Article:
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A federal judge on Tuesday reluctantly sentenced a Utah music producer to a mandatory 55 years in prison, then urged President Bush to commute the term to a more just punishment.

U.S. District Judge Paul Cassell said federal minimum mandatory sentencing laws left him no choice but to impose what he called an "unjust and cruel and even irrational" prison term on Weldon Angelos, 25.

Angelos will be 80 years old before he is freed. He did not speak at the sentencing.

The 55-year term was mandated by Angelos' three gun-possession convictions. For 13 other drug and money laundering counts, Cassell imposed one additional day behind bars.

Speaking to a courtroom packed with Angelos' family and friends, Cassell called on the president to intervene and said he recommended a sentence of no more than 18 years. He also urged Congress to modify the mandatory minimum law "so that its harsh provisions for 25-year multiple sentences apply only to true recidivist drug offenders."

Calling the case the most difficult he has faced in his 2 1/2 years on the bench, Cassell said in a 67-page ruling that he could find no basis to declare minimum mandatories unconstitutional.

"While the sentence appears to be cruel, unjust and irrational, in our system of separated powers Congress makes the final decision as to appropriate criminal penalties," the judge wrote.

The U.S. Attorney's Office for Utah said the sentence is fair and will deter others.

"This sends the message that people who engage in armed drug dealing are going to face very serious consequences," assistant U.S. attorney Robert Lund said after the sentencing.

He added that there is "no chance at all" the president will reduce Angelos' sentence.

Defense attorney Jerome Mooney said he will appeal Cassell's ruling - a denial of Mooney's request to declare minimum mandatory sentences unconstitutional - to the 10th U.S. Circuit Court of Appeals in Denver.

The debate over minimum mandatory sentences drew national attention to Angelos' case. A group of 29 former federal judges and prosecutors filed a friend-of-the-court brief asking Cassell to reject the mandatory term for Angelos.

They argued the punishment violates the Constitution by taking sentencing authority away from judges and essentially giving it to prosecutors, who wield tremendous power to decide which charges to bring.

At a news conference held on the steps of the federal courthouse in Salt Lake City by Families Against Minimum Mandatories (FAMM), Mooney contended congressional representatives are more interested in winning re-election than in justice.

"Congress should be ashamed of themselves for letting an injustice like this to occur," he said. "It's time for them to be brave and say, 'We've gone too far.' ''

FAMM spokeswoman Monica Pratt said Angelos' sons, ages 6 and 5, will suffer the harshest punishment - life without their father.

Defense witnesses at the trial testified that Angelos, founder of Extravagant Records, which produces rap and hip hop, earned the money he was accused of laundering legitimately. The music producer has indicated that the gun was only for his own protection.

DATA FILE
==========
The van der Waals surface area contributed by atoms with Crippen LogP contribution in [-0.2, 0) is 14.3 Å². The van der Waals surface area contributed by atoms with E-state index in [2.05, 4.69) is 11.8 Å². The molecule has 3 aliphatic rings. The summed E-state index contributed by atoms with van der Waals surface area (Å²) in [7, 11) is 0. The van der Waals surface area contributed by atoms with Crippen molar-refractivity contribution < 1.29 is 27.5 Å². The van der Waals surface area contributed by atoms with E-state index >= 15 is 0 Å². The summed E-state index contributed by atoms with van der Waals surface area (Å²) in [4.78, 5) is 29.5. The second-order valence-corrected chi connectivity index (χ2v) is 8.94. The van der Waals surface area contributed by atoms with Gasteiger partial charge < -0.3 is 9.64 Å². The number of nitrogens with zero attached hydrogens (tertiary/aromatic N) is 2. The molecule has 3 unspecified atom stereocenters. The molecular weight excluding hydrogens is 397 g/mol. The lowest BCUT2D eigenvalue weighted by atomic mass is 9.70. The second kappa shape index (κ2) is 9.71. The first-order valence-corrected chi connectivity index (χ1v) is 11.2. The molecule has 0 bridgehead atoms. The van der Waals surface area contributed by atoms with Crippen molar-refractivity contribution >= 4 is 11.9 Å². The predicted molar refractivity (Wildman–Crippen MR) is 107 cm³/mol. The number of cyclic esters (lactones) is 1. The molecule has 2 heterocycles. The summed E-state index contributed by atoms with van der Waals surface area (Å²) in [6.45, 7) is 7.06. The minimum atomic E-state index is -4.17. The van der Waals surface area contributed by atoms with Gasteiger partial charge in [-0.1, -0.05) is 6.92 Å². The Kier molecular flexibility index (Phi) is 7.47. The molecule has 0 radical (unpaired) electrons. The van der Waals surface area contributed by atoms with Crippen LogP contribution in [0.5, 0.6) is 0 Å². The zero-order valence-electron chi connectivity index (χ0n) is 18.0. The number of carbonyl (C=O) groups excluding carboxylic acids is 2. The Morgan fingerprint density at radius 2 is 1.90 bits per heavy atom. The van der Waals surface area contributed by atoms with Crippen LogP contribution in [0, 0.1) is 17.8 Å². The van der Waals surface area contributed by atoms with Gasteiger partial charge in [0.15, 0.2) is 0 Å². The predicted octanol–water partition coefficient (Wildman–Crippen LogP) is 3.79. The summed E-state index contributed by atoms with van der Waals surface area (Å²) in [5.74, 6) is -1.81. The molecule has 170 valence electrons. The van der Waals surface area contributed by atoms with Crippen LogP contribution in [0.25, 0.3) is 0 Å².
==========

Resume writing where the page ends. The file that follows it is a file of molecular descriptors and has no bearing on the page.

But the federal jury convicted Angelos last December of 16 counts of drug trafficking, weapons possession and money laundering.

Federal law required him to be sentenced to at least 55 years in prison for three convictions of possessing a firearm in furtherance of a drug trafficking crime.

Angelos had a clean record before his conviction except for a minor nonviolent juvenile offense, according to the friend-of-the-court brief. It notes he originally was charged with only one count of possession of a firearm in furtherance of drug trafficking.

But after he refused a plea deal with a 16-year sentence, prosecutors asked a grand jury to return an indictment with additional charges.

Cassell in February asked attorneys in the case to submit briefs exploring the constitutionality of the stiff term mandated for Angelos. He pointed out then, and at Tuesday's sentencing, that aircraft hijackers, child rapists and murderers serve shorter mandatory terms for their crimes.

The judge also surveyed jurors in the case, who heard how Angelos sold marijuana from his Salt Lake City apartment - where he also kept a gun, sometimes strapped to his ankle - and the nine who responded favored a sentence of 15 to 18 years.

Lund said the long sentences for mixing guns and drug sales makes potential offenders think twice about carrying a weapon. In addition, the prosecutor said that if defendants commit the violent crimes listed by Cassell while carrying a firearm, they also would spend a long mandatory term behind bars.

Margaret Plane, staff attorney for the American Civil Liberties Union of Utah, said the Angelos case shows how minimum mandatory sentences can be unjust.

"They are applied without regard to the offense type and without regard to the offender," she said.

What's Next:

* Weldon Angelos' attorney will appeal Judge Paul Cassell's ruling to the 10th U.S. Circuit Court of Appeals in Denver.

* Cassell ordered copies of his decision, including his recommendation that President Bush commute the sentence to a shorter term, forwarded to the Office of Pardon Attorney and to the chairs and ranking members of the House and Senate Judiciary committees.

* Families Against Minimum Mandatories will continue lobbying Congress to change laws requiring mandatory minimum sentences.